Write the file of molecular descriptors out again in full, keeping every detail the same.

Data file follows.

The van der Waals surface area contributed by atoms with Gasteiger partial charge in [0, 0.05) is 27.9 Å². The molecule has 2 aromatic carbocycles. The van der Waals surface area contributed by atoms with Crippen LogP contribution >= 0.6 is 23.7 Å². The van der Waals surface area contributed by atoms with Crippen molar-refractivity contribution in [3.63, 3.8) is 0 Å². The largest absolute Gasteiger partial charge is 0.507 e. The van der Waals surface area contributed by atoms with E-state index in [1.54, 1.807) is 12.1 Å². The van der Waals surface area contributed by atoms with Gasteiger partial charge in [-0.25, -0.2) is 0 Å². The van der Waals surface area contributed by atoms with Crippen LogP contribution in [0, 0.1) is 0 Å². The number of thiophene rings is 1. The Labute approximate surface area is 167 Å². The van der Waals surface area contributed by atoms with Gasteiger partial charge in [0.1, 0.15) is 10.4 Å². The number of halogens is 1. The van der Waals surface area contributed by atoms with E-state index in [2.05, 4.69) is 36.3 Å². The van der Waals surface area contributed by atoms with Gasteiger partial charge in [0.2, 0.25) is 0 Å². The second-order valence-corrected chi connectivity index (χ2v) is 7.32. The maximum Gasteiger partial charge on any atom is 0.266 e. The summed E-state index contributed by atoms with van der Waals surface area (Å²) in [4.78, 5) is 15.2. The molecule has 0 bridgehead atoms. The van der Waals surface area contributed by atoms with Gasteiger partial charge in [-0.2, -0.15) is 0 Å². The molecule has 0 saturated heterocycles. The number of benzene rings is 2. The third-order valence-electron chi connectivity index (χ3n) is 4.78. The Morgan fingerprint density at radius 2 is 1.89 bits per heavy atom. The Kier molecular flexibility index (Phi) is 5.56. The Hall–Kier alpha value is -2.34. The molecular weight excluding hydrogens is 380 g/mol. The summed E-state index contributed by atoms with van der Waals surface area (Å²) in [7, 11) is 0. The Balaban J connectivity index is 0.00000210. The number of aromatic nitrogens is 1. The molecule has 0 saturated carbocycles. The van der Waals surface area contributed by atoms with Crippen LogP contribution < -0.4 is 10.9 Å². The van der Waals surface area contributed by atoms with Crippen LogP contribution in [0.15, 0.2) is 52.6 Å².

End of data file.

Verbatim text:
The van der Waals surface area contributed by atoms with Gasteiger partial charge in [0, 0.05) is 27.9 Å². The molecule has 2 aromatic carbocycles. The van der Waals surface area contributed by atoms with Crippen LogP contribution >= 0.6 is 23.7 Å². The van der Waals surface area contributed by atoms with Crippen molar-refractivity contribution in [3.63, 3.8) is 0 Å². The largest absolute Gasteiger partial charge is 0.507 e. The van der Waals surface area contributed by atoms with E-state index in [1.54, 1.807) is 12.1 Å². The van der Waals surface area contributed by atoms with Gasteiger partial charge in [-0.25, -0.2) is 0 Å². The van der Waals surface area contributed by atoms with Crippen LogP contribution in [0, 0.1) is 0 Å². The number of thiophene rings is 1. The Labute approximate surface area is 167 Å². The van der Waals surface area contributed by atoms with Gasteiger partial charge in [0.1, 0.15) is 10.4 Å². The number of halogens is 1. The van der Waals surface area contributed by atoms with E-state index in [2.05, 4.69) is 36.3 Å². The van der Waals surface area contributed by atoms with Gasteiger partial charge in [0.2, 0.25) is 0 Å². The second-order valence-corrected chi connectivity index (χ2v) is 7.32. The maximum Gasteiger partial charge on any atom is 0.266 e. The summed E-state index contributed by atoms with van der Waals surface area (Å²) in [4.78, 5) is 15.2. The molecule has 0 bridgehead atoms. The van der Waals surface area contributed by atoms with Gasteiger partial charge in [-0.2, -0.15) is 0 Å². The molecule has 0 saturated heterocycles. The number of benzene rings is 2. The third-order valence-electron chi connectivity index (χ3n) is 4.78. The Morgan fingerprint density at radius 2 is 1.89 bits per heavy atom. The Kier molecular flexibility index (Phi) is 5.56. The Hall–Kier alpha value is -2.34. The molecular weight excluding hydrogens is 380 g/mol. The summed E-state index contributed by atoms with van der Waals surface area (Å²) in [7, 11) is 0. The Balaban J connectivity index is 0.00000210. The number of aromatic nitrogens is 1. The molecule has 0 saturated carbocycles. The van der Waals surface area contributed by atoms with Crippen LogP contribution < -0.4 is 10.9 Å². The van der Waals surface area contributed by atoms with Crippen LogP contribution in [0.15, 0.2) is 52.6 Å².